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AAE Blog
Weekly News Round-Up for March 6th
posted by: Tamia | March 06, 2020, 04:10 pm   

Each week, AAE brings its members a round-up of what’s happening in education. From big, eye-catching headlines to the stories most papers overlook, we find the news our members really want to see. This week: Coronavirus is addressed.

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Students’ Top Ten Technological Blind Spots
posted by: Melissa | March 04, 2020, 01:30 pm   

In this day and age, technology is ubiquitous. We carry computers with us everywhere and children often learn how to manipulate a tablet before they can read. In such a world, it’s easy to assume that our students are technologically literate. In fact, it’s often a trope that if someone has a question about their technology, they should ask the nearest ten year old. 

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An AAE Grant Enhanced My Physical Science Class
posted by: Tamia | February 27, 2020, 09:34 am   

This week we have a guest blog from one of our grant winners, Darwin Daugaard. Each spring, AAEF gives away thousands of dollars to teachers across the country to help implement innovative classroom programs or to help them pursue their professional development. Read what Mr. Daugaard did with his funds below.

 

My grant was written in support of research I did at South Dakota School of Mines and Technology in Rapid City. I studied the development of electrochemical cells that contained bacteria that would consume refuse such as rotten food items like tomatoes in the presence of methane. The bacteria go through an oxidation-reduction reaction that generates electricity. This research was piggy backed on research done the year before by a different bacterium breaking down co-waste material into methane. Both processes intrigued me because they each produced energy which is useful and viable in a restricted environment. Third world countries, future space travel, and areas of the earth that are not on the grid could potentially benefit from this research.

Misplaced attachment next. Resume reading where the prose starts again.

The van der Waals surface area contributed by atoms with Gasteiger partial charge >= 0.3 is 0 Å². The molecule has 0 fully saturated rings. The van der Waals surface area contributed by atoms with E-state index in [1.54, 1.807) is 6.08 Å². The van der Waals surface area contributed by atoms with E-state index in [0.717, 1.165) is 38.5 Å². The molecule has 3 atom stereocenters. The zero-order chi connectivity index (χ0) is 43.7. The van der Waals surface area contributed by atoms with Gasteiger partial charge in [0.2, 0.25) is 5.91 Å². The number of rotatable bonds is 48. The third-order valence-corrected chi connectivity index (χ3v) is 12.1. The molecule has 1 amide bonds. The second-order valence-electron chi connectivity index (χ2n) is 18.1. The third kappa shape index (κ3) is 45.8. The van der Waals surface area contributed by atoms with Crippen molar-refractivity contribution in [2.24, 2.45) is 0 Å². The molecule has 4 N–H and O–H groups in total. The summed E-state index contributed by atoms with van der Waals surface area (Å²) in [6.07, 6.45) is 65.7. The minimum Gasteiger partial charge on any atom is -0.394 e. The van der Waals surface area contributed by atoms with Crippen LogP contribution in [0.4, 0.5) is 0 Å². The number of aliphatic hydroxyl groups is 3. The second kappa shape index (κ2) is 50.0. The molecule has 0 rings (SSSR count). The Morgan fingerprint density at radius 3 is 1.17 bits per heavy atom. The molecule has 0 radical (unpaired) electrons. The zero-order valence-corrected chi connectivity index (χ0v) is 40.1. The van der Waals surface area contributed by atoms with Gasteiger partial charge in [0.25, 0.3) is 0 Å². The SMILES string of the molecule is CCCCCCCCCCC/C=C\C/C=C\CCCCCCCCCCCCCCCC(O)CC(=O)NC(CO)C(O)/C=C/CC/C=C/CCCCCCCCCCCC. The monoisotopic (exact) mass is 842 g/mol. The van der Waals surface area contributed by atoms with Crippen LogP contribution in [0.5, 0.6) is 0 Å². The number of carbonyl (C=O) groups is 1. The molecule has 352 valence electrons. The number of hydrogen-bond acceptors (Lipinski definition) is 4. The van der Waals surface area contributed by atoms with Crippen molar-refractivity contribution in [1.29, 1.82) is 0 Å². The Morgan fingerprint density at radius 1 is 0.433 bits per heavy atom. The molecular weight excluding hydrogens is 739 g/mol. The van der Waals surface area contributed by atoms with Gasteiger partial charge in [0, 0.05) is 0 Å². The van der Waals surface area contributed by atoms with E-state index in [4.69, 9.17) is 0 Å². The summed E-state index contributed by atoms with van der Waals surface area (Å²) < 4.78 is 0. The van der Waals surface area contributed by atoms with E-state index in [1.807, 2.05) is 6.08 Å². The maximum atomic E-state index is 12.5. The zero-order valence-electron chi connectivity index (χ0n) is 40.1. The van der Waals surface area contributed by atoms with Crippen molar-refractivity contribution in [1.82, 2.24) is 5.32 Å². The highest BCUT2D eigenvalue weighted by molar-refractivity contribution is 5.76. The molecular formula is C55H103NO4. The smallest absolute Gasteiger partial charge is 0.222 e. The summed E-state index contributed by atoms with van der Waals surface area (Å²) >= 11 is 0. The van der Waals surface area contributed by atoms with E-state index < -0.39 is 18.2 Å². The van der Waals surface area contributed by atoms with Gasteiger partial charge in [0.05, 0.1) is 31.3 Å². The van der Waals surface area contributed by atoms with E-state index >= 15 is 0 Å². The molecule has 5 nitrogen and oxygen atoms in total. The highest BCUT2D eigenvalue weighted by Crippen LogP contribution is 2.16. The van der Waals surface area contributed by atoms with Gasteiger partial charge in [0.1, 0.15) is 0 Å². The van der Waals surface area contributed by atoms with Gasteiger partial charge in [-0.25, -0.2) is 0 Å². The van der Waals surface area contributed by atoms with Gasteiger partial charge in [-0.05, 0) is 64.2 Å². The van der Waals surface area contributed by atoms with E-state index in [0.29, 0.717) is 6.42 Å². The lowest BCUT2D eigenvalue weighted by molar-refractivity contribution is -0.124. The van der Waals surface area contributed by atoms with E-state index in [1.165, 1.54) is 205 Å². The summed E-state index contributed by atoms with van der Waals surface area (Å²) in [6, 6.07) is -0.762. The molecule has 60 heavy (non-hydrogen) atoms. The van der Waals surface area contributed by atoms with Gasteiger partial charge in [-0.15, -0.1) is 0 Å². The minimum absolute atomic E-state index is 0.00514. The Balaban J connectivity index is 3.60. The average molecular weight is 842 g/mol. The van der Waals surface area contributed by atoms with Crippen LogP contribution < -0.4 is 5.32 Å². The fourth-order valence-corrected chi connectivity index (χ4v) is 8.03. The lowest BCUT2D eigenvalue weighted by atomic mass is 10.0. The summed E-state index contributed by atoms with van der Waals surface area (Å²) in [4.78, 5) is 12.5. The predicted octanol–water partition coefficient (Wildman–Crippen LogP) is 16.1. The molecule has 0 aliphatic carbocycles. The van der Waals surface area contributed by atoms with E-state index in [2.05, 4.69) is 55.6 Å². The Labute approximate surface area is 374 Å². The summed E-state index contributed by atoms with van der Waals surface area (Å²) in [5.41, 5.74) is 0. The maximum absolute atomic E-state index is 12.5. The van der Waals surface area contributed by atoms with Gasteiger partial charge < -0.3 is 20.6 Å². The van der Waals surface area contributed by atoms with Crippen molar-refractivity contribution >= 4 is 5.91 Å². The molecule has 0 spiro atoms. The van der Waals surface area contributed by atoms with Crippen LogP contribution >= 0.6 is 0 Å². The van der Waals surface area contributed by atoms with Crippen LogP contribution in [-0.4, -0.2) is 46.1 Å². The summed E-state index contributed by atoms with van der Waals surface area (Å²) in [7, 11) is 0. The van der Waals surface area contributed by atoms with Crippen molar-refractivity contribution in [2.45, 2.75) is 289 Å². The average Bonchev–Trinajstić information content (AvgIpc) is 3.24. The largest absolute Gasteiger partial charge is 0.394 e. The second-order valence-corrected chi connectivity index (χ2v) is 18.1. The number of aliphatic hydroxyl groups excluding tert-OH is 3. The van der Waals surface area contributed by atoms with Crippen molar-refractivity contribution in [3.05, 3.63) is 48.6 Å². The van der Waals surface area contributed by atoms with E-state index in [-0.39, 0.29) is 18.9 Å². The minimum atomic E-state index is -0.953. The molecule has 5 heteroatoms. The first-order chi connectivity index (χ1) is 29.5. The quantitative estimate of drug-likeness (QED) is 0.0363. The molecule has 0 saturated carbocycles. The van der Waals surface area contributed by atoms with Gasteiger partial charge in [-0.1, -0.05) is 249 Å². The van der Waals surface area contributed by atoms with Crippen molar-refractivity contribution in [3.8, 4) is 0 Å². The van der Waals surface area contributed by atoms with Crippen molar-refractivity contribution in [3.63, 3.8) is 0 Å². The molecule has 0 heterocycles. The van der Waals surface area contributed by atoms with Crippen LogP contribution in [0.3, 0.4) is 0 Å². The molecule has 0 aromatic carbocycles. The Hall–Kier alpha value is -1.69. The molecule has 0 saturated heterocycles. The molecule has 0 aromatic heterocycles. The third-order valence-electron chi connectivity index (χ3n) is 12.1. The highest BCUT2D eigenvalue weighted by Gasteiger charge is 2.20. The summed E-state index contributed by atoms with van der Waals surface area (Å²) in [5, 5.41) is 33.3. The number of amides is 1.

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Get Involved with Statistics in Schools Week: Everyone Counts!
posted by: Tamia | February 26, 2020, 08:56 am   

As an educator, you are teaching the future leaders of tomorrow in a rapidly changing, data-driven world. Even with all the apps and new technology available at your fingertips, the idea of using real-life data in your classroom may be something that never occurred to you. After all, how can you incorporate data or statistics into an English or history lesson? The U.S. Census Bureau’s Statistics in Schools (SIS) Program is here to help.

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Even in a Political Storm, I #LoveTeaching
posted by: Tamia | February 21, 2020, 10:41 am   

Our guest blog today is by Becky Mitchell.


It’s been a week of highs and lows. In my home state of Idaho, our House Committee on Education repealed 301 pages of teacher certification standards without anything suggested to fill this void. The very next day, this same committee voted to reject all Idaho content standards in mathematics, English language arts, and science. This was after many educators testified for these standards, even though the date for these testimonies was changed several times. (For J.K. Rowling fans, much like when Cornelius Fudge moved Harry Potter’s trial so that Professor Dumbledore might miss defending him.)

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